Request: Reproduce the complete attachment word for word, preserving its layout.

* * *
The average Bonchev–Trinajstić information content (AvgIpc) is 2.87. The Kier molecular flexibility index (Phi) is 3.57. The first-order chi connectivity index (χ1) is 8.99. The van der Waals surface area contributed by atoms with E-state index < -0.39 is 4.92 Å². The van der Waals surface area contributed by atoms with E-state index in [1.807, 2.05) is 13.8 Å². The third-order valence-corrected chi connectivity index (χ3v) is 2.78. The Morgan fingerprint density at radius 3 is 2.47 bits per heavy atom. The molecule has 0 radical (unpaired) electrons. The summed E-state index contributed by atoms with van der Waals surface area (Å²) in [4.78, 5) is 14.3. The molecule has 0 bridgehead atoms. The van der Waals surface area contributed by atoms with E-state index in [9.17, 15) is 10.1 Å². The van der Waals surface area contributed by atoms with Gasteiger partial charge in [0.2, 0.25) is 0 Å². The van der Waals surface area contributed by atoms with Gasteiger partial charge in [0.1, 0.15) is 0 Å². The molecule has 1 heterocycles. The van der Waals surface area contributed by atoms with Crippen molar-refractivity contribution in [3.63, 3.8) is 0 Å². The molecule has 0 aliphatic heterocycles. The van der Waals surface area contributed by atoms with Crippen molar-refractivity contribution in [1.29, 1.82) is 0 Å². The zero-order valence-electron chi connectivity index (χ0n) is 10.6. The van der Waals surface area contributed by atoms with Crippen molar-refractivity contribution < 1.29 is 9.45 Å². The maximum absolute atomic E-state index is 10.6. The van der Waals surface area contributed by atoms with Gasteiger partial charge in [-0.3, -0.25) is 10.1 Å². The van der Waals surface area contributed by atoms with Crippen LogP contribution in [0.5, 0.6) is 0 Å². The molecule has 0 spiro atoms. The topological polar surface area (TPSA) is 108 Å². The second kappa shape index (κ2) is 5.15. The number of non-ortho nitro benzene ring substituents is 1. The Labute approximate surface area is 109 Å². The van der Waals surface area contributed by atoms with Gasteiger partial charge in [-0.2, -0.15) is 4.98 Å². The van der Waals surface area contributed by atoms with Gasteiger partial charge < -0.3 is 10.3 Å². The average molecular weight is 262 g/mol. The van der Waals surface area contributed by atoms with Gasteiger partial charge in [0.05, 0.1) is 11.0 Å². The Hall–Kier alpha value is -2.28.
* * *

The average Bonchev–Trinajstić information content (AvgIpc) is 2.87. The Kier molecular flexibility index (Phi) is 3.57. The first-order chi connectivity index (χ1) is 8.99. The van der Waals surface area contributed by atoms with E-state index < -0.39 is 4.92 Å². The van der Waals surface area contributed by atoms with E-state index in [1.807, 2.05) is 13.8 Å². The third-order valence-corrected chi connectivity index (χ3v) is 2.78. The Morgan fingerprint density at radius 3 is 2.47 bits per heavy atom. The molecule has 0 radical (unpaired) electrons. The summed E-state index contributed by atoms with van der Waals surface area (Å²) in [4.78, 5) is 14.3. The molecule has 0 bridgehead atoms. The van der Waals surface area contributed by atoms with E-state index in [9.17, 15) is 10.1 Å². The van der Waals surface area contributed by atoms with Gasteiger partial charge in [0.2, 0.25) is 0 Å². The van der Waals surface area contributed by atoms with Gasteiger partial charge in [0.1, 0.15) is 0 Å². The molecule has 1 heterocycles. The van der Waals surface area contributed by atoms with Crippen molar-refractivity contribution in [3.63, 3.8) is 0 Å². The molecule has 0 aliphatic heterocycles. The van der Waals surface area contributed by atoms with Crippen molar-refractivity contribution in [1.29, 1.82) is 0 Å². The zero-order valence-electron chi connectivity index (χ0n) is 10.6. The van der Waals surface area contributed by atoms with Crippen molar-refractivity contribution < 1.29 is 9.45 Å². The maximum absolute atomic E-state index is 10.6. The van der Waals surface area contributed by atoms with Gasteiger partial charge in [-0.3, -0.25) is 10.1 Å². The van der Waals surface area contributed by atoms with Crippen LogP contribution in [0.5, 0.6) is 0 Å². The molecule has 0 spiro atoms. The topological polar surface area (TPSA) is 108 Å². The second kappa shape index (κ2) is 5.15. The number of non-ortho nitro benzene ring substituents is 1. The Labute approximate surface area is 109 Å². The van der Waals surface area contributed by atoms with Gasteiger partial charge in [-0.2, -0.15) is 4.98 Å². The van der Waals surface area contributed by atoms with Gasteiger partial charge < -0.3 is 10.3 Å². The average molecular weight is 262 g/mol. The van der Waals surface area contributed by atoms with Gasteiger partial charge in [0.05, 0.1) is 11.0 Å². The Hall–Kier alpha value is -2.28.